Salons should have procedures in place for sterilizing every piece of equipment they use.

You also want to make sure that the salon has the proper license.

The same goes for your nail tech.

Make sure they are properly trained.

Ensure you do not walk barefoot in public areas.

This can expose you to bacteria.

This includes public showers in pools, hostels, camping sites, and rest stops.

If you already have a fungal infection, go to your doctor for an official diagnosis.

This might be done by taking a nail clipping for testing.

In some cases, they might be able to diagnose you by looking at the nail.

Follow your doctor’s instructions on how best to get rid of the fungal infection.

The most common way to treat a fungal infection is by oral pills.

In a worst-case scenario, a doctor might remove your nail.

With treatment, it typically takes the infection several months to a year to go away.


7. Stains

female hands are holding white cotton cosmetic sponge


You might think your nail is dirty when it is actually stained.

There can be many causes of stained nails.

This can be caused by dark nail polish that you have not completely removed from your nail.

Nail polish residue can leave the nail appearing dirty.

Low-quality nail polishes can leave a stain even after they have been fully removed

Another potential cause is exposure to a liquid that tends to stain.

Some juices and teas can stain skin.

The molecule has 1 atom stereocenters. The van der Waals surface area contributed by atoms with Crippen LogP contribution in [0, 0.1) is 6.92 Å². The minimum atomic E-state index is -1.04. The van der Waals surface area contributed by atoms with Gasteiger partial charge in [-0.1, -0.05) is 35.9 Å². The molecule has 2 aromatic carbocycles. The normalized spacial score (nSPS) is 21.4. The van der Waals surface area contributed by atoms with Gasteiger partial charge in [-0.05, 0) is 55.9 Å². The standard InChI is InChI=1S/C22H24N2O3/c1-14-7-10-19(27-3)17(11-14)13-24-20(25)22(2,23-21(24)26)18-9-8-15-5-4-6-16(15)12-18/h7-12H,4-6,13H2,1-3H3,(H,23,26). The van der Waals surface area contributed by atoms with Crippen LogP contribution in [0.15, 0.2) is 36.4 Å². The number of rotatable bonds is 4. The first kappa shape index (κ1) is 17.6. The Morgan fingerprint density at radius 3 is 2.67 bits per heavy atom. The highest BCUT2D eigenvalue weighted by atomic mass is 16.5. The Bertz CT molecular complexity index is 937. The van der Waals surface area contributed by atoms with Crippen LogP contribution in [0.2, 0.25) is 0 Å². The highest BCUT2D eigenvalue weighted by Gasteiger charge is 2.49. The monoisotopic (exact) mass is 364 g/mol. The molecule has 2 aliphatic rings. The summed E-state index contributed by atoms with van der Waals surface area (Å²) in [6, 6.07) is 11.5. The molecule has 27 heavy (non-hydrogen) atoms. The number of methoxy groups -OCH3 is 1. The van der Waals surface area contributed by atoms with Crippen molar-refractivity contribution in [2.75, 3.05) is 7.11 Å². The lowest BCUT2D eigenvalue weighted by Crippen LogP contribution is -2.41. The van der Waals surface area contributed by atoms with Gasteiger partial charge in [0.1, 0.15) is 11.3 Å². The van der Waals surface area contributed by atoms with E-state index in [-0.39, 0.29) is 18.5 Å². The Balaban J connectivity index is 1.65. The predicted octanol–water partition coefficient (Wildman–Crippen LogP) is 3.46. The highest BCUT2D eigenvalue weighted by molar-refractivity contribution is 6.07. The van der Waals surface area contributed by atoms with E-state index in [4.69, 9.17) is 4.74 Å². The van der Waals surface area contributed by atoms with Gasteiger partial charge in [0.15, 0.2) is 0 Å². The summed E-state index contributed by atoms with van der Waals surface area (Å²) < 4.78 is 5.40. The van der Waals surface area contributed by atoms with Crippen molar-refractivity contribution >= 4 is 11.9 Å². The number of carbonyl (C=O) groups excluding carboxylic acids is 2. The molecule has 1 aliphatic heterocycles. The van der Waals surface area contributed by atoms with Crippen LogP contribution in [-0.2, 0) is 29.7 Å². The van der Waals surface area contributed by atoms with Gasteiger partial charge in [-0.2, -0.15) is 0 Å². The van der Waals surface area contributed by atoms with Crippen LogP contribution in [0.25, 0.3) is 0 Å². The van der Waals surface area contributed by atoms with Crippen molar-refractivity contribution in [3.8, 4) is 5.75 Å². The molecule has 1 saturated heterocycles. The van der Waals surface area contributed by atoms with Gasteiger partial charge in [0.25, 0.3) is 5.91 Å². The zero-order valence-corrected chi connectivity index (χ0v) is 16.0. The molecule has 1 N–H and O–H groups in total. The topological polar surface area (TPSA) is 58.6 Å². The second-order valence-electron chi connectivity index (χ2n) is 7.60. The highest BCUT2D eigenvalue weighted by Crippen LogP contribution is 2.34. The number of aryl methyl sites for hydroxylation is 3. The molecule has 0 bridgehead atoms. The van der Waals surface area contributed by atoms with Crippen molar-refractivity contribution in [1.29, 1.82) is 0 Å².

You might have gotten an art product or pigment on your nail as well.

Solution: If you have recently removed dark nail polish but your nail is still discolored, try removing it an additional time.

Use an acetone-based nail polish remover.

Soak your nail in the polish remover for a minute if it is not coming off.

If the color persists, that likely means that the nail is stained.

The best thing to do is give it time.

You can cover the discoloration with nail polish.

Just make sure not to use the same polish that gave you the issues in the first place!


8. Smoking

close up of young woman smoking a cigarette


If you are a smoker (or were in the past) this might be the reason for your dirty nails.

Smoking tobacco is known to cause nail discoloration.

If your nail discoloration is caused by smoking, your nails will have a yellow tint to them.

This yellow stain can give them a dirty appearance.

It won’t go away with scrubbing either! If your nails look yellow and dirty even after a wash, this could be why.

There are a variety of reasons smoking turns your nails yellow.

Firstly, the tar in cigarettes can leave a yellow stain.

This is why it is most likely to appear on your pointer finger and middle finger, which hold the cigarette.

Another contributing factor is that smoking can prevent oxygen flow.

If your body is struggling with oxygen flow, this can also make your nails appear yellow.

Solution: The most important thing to do for your nails is to stop smoking.

If they are simply stained by the tobacco, stopping smoking will ensure that the new nail growth is not yellow.

If they are yellow because of blocked oxygen, it might take longer to see the effects of stopping smoking.

Over time, you should start to see the discoloration go away.

In addition to stopping smoking, you can take supplements to help heal your damaged nails.

A B12 supplement can help with nail strength.

You can also paint over the stain to hide it.

This isn’t a permanent solution of course.

However, it can be used in conjunction with quitting tobacco.

Getting regular manicures can cover up your nail problem while it has time to heal.